4 initiatives for a stronger cybersecurity bill
This week the U.S. Senate will likely pass legislation that accepts significant cybersecurity risk, an issue most Americans believe is “very important” for which our top cyber commander says we are grossly unprepared. Don’t expect real reform until after America is crippled by the coming cyber “Pearl Harbor” attack.
Senior government officials warn lawmakers about the risks of a catastrophic cyber attack. Defense Secretary Leon Panetta frequently warns there is a “high” risk of a cyber “Pearl Harbor” that could cripple our electric, financial and governmental systems. He believes the “technological capability” to send our country into a cyber-induced “Pearl Harbor” is already available.
U.S. Army General Keith Alexander, director of both the National Security Agency and the Pentagon’s Cyber Command, said when the destructive cyber attack comes, “you lose” and the most difficult part of the problem is not knowing “who is attacking your systems.”
Last week at the Aspen Institute in Colorado, Alexander assessed U.S. readiness to confront cyber attacks as “around a three” on a scale of 10, and he also said the number of cyber attacks increased 17-fold between 2009 and 2011.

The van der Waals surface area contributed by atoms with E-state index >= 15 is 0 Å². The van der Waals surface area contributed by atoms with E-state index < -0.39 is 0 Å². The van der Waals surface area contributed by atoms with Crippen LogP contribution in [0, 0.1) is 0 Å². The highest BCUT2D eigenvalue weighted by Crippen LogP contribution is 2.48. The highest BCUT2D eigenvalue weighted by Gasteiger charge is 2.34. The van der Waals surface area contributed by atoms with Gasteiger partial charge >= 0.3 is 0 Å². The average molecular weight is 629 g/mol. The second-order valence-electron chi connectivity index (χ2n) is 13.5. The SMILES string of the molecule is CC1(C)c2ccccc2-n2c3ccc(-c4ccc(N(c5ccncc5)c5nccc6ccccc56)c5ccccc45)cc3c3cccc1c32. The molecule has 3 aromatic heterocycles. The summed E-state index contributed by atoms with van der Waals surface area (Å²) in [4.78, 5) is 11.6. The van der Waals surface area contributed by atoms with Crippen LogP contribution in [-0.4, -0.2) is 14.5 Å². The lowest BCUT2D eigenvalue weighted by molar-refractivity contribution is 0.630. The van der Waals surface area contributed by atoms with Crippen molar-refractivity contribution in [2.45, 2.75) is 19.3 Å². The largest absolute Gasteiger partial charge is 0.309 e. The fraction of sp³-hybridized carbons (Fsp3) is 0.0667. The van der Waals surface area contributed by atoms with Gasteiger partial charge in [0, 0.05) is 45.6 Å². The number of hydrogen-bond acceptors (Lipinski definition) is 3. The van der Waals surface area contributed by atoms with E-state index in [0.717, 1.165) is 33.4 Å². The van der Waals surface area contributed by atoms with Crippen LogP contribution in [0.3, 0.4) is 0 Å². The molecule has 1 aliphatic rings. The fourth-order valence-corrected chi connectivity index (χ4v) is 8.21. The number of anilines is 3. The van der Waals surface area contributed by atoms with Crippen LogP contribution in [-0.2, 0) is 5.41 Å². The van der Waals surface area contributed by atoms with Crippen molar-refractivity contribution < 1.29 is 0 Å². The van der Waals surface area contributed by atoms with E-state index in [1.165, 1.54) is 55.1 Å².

Expect the cyber threat to get worse unless there is significant investment in mitigating capabilities and tough new laws. We are vulnerable because our way of life is increasingly dependent on computerized information systems that carry out critical infrastructure operations and process ever more essential information, in both the government and private sectors.
That growing vulnerability is due to ineffective information security controls and a growing array of cyber-based threats. Those threats include criminal groups, terrorists, foreign nations engaged in espionage and information warfare like China, and political activists. Their attack techniques vary and their ever-increasing sophistication presents a significant challenge.